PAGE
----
Decoding AI’s Implications for Public Policy

By Sarah Doyle and Heather Russek
March 22, 2018

By Sarah Doyle and Heather Russek
March 22, 2018

Recent technological advances have drastically improved the capabilities of artificial intelligence (AI) – for example, to identify patterns in data, make predictions, recognize visual cues, and react to human speech – with applications across fields as varied as transportation, health care, and national defense. As AI continues to evolve, its potential to fundamentally alter our social and economic realities is growing. This is – rightly – attracting the attention of governments.

To promote and safeguard the public interest, governments have a vital role to play. First, governments must respond to technological change – for example, through regulatory changes to manage risks related to privacy, bias, accountability, and safety, and through policies and programs designed to broaden the socioeconomic benefits of technological change. Second, they have the opportunity to adopt new technologies – to vastly improve the speed and quality of service delivery, and more efficiently and effectively analyze and develop public policies.

Governments across Canada – and around the world – have, however, typically struggled to keep pace with technological change. We saw this in the slow reaction to the rise of digitally enabled sharing economy businesses, with governments in some cases attempting to put the breaks on change, and generally lagging in the redesign of regulations to protect public interests without adding excessive administrative burdens that could stymy product and service innovation.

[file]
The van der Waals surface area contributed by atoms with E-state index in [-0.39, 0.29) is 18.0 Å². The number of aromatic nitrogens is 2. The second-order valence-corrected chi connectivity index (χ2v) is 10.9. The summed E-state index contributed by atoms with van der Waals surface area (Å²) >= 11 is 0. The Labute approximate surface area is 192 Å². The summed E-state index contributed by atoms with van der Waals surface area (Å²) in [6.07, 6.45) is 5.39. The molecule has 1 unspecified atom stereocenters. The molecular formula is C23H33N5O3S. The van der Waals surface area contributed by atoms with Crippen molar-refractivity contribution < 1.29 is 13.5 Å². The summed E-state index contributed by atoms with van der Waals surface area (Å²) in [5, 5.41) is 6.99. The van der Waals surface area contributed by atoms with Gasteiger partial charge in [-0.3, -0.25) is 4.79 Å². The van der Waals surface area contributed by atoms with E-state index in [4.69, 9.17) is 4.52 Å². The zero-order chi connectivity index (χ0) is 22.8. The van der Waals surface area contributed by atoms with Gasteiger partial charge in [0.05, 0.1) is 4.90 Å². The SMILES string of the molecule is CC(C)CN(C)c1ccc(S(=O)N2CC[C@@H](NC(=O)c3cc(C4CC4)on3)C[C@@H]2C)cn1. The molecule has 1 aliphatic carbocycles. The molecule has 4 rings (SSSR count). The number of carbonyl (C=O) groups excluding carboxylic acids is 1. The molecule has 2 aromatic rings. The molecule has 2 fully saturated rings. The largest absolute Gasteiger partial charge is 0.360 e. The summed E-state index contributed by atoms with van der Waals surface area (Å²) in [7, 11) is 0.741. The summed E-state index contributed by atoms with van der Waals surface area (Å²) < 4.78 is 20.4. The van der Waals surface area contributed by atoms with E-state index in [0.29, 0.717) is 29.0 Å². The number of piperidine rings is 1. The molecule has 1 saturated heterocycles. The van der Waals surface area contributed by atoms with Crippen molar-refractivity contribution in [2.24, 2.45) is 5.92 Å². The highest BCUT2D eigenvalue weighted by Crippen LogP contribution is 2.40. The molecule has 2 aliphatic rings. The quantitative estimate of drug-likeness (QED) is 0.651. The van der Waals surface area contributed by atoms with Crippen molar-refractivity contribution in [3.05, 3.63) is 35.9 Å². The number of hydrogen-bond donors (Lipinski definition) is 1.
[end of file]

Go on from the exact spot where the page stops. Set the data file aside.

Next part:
As AI continues to advance, the potential for governments to be caught on their back foot remains high. To engage with AI advancements more proactively and thoughtfully, governments require a clearer line of site into this quickly changing field.

To date, the majority of Canadian policy attention and investment has focused on AI talent, research, and commercial applications. Governments have helped to seed research and talent-promoting institutions, such as the Vector Institute, Montreal Institute for Learning Algorithms, Alberta Machine Intelligence Institute, and Canadian Institute For Advanced Research. Relatively less attention has been given to innovation within government policy and service delivery to respond to and adopt AI in ways that will maximize public benefit.

Knowledge of technological capabilities, breakthroughs, and potential applications tend to reside in academia and industry, making their way into the public sphere only when the resulting change is already upon us. Conversely, few outside governments have a strong understanding of the considerations, intentions, and frameworks that shape public service and policy.

To help bridge these silos of understanding, the Brookfield Institute for Innovation and Entrepreneurship, with the Ontario government’s Policy Innovation Hub, is convening stakeholders from government, industry and academia for a one-day conference on March 23rd, 2018. This event aims to help policymakers better understand advances in AI, separating the actual and potential capabilities of AI from the myths and hype. We hope that this event will strengthen connections between policy and AI experts, and help to identify policy questions that warrant further attention.

This event is the start of a broader stream of work at the Brookfield Institute. In the coming months, we will explore opportunities to shed further light on approaches to supporting the development and commercial application of AI, potential areas for government adoption, and the role of government in regulating and responding to emerging AI technologies – through stakeholder engagement, research, and knowledge translation.

To participate in, or learn more about our work in this area, please get in touch at If you would like to learn more about this emerging technology, we encourage you to read our introduction to AI for policymakers.

    For media enquiries, please contact Coralie D’Souza, Director of Communications, Events + Community Relations at the Brookfield Institute for Innovation + Entrepreneurship.

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